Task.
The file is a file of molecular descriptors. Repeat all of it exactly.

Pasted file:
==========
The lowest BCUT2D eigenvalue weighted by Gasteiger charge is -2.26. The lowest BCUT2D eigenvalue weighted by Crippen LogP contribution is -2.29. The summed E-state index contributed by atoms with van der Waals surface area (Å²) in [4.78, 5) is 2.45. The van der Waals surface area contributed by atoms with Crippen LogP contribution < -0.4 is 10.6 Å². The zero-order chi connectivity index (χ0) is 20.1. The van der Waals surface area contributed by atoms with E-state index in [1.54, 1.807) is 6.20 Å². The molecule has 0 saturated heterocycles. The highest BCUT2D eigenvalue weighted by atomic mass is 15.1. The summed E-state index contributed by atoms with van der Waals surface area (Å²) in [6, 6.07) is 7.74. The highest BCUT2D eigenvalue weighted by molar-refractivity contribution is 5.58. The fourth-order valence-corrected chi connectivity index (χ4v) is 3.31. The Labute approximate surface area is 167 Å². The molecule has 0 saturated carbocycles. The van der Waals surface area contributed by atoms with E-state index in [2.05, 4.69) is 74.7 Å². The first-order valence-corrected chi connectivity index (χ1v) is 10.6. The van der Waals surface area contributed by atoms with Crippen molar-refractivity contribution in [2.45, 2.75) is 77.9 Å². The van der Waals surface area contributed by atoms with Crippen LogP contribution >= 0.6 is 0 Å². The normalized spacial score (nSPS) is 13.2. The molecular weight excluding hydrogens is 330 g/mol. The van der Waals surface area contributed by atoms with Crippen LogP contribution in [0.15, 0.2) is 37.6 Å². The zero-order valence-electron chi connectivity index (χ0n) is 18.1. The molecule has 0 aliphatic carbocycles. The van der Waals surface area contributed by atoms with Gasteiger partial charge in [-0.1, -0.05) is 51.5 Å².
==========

The lowest BCUT2D eigenvalue weighted by Gasteiger charge is -2.26. The lowest BCUT2D eigenvalue weighted by Crippen LogP contribution is -2.29. The summed E-state index contributed by atoms with van der Waals surface area (Å²) in [4.78, 5) is 2.45. The van der Waals surface area contributed by atoms with Crippen LogP contribution < -0.4 is 10.6 Å². The zero-order chi connectivity index (χ0) is 20.1. The van der Waals surface area contributed by atoms with E-state index in [1.54, 1.807) is 6.20 Å². The molecule has 0 saturated heterocycles. The highest BCUT2D eigenvalue weighted by atomic mass is 15.1. The summed E-state index contributed by atoms with van der Waals surface area (Å²) in [6, 6.07) is 7.74. The highest BCUT2D eigenvalue weighted by molar-refractivity contribution is 5.58. The fourth-order valence-corrected chi connectivity index (χ4v) is 3.31. The Labute approximate surface area is 167 Å². The molecule has 0 saturated carbocycles. The van der Waals surface area contributed by atoms with E-state index in [2.05, 4.69) is 74.7 Å². The first-order valence-corrected chi connectivity index (χ1v) is 10.6. The van der Waals surface area contributed by atoms with Crippen molar-refractivity contribution in [2.45, 2.75) is 77.9 Å². The van der Waals surface area contributed by atoms with Crippen LogP contribution >= 0.6 is 0 Å². The normalized spacial score (nSPS) is 13.2. The molecular weight excluding hydrogens is 330 g/mol. The van der Waals surface area contributed by atoms with Crippen LogP contribution in [0.15, 0.2) is 37.6 Å². The zero-order valence-electron chi connectivity index (χ0n) is 18.1. The molecule has 0 aliphatic carbocycles. The van der Waals surface area contributed by atoms with Gasteiger partial charge in [-0.1, -0.05) is 51.5 Å².